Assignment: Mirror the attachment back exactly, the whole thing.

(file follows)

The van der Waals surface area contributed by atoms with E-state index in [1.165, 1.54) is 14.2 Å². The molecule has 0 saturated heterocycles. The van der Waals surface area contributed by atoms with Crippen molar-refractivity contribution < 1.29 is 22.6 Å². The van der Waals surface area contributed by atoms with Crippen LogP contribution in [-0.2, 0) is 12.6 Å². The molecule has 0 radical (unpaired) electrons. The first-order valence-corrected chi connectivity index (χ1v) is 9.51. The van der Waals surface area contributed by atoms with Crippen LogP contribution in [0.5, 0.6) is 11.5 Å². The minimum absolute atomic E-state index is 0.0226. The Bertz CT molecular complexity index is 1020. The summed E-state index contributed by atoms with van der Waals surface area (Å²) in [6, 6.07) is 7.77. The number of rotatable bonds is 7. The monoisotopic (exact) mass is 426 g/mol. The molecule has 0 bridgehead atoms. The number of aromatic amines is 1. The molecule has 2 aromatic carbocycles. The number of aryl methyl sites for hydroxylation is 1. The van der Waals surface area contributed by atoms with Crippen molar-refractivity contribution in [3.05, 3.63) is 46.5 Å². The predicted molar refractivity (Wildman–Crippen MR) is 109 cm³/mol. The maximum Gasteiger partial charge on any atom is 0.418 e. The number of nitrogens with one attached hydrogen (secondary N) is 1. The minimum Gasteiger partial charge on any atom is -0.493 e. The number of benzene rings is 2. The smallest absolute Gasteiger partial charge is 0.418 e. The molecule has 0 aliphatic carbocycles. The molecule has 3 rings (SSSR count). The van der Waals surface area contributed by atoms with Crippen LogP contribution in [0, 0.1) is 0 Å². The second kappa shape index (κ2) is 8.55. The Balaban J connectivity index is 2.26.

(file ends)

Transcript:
The van der Waals surface area contributed by atoms with E-state index in [1.165, 1.54) is 14.2 Å². The molecule has 0 saturated heterocycles. The van der Waals surface area contributed by atoms with Crippen molar-refractivity contribution < 1.29 is 22.6 Å². The van der Waals surface area contributed by atoms with Crippen LogP contribution in [-0.2, 0) is 12.6 Å². The molecule has 0 radical (unpaired) electrons. The first-order valence-corrected chi connectivity index (χ1v) is 9.51. The van der Waals surface area contributed by atoms with Crippen LogP contribution in [0.5, 0.6) is 11.5 Å². The minimum absolute atomic E-state index is 0.0226. The Bertz CT molecular complexity index is 1020. The summed E-state index contributed by atoms with van der Waals surface area (Å²) in [6, 6.07) is 7.77. The number of rotatable bonds is 7. The monoisotopic (exact) mass is 426 g/mol. The molecule has 0 bridgehead atoms. The number of aromatic amines is 1. The molecule has 2 aromatic carbocycles. The number of aryl methyl sites for hydroxylation is 1. The van der Waals surface area contributed by atoms with Crippen molar-refractivity contribution in [3.05, 3.63) is 46.5 Å². The predicted molar refractivity (Wildman–Crippen MR) is 109 cm³/mol. The maximum Gasteiger partial charge on any atom is 0.418 e. The number of nitrogens with one attached hydrogen (secondary N) is 1. The minimum Gasteiger partial charge on any atom is -0.493 e. The number of benzene rings is 2. The smallest absolute Gasteiger partial charge is 0.418 e. The molecule has 0 aliphatic carbocycles. The molecule has 3 rings (SSSR count). The van der Waals surface area contributed by atoms with Crippen LogP contribution in [0, 0.1) is 0 Å². The second kappa shape index (κ2) is 8.55. The Balaban J connectivity index is 2.26.